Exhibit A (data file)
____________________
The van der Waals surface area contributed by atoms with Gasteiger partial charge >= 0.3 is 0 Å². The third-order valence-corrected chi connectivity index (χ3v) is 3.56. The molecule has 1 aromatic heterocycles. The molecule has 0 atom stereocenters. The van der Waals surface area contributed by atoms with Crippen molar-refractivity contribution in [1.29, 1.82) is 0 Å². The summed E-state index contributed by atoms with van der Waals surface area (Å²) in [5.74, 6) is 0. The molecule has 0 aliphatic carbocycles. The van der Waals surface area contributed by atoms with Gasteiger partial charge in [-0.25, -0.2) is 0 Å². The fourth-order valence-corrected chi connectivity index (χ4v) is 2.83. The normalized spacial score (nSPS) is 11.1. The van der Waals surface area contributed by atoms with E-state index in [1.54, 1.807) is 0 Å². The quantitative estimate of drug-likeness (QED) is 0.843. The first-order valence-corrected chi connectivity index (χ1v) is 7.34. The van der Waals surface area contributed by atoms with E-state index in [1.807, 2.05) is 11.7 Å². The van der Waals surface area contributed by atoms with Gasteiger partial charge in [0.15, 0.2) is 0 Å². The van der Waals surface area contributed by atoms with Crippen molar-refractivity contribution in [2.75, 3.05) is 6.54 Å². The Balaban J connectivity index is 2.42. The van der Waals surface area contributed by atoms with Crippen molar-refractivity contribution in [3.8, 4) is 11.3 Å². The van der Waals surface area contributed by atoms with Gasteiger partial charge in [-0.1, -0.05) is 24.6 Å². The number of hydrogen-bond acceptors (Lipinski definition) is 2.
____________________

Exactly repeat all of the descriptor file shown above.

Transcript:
The van der Waals surface area contributed by atoms with Gasteiger partial charge >= 0.3 is 0 Å². The third-order valence-corrected chi connectivity index (χ3v) is 3.56. The molecule has 1 aromatic heterocycles. The molecule has 0 atom stereocenters. The van der Waals surface area contributed by atoms with Crippen molar-refractivity contribution in [1.29, 1.82) is 0 Å². The summed E-state index contributed by atoms with van der Waals surface area (Å²) in [5.74, 6) is 0. The molecule has 0 aliphatic carbocycles. The van der Waals surface area contributed by atoms with Gasteiger partial charge in [-0.25, -0.2) is 0 Å². The fourth-order valence-corrected chi connectivity index (χ4v) is 2.83. The normalized spacial score (nSPS) is 11.1. The van der Waals surface area contributed by atoms with E-state index in [1.54, 1.807) is 0 Å². The quantitative estimate of drug-likeness (QED) is 0.843. The first-order valence-corrected chi connectivity index (χ1v) is 7.34. The van der Waals surface area contributed by atoms with E-state index in [1.807, 2.05) is 11.7 Å². The van der Waals surface area contributed by atoms with Gasteiger partial charge in [0.15, 0.2) is 0 Å². The van der Waals surface area contributed by atoms with Crippen molar-refractivity contribution in [2.75, 3.05) is 6.54 Å². The Balaban J connectivity index is 2.42. The van der Waals surface area contributed by atoms with Crippen molar-refractivity contribution in [3.8, 4) is 11.3 Å². The van der Waals surface area contributed by atoms with Gasteiger partial charge in [-0.1, -0.05) is 24.6 Å². The number of hydrogen-bond acceptors (Lipinski definition) is 2.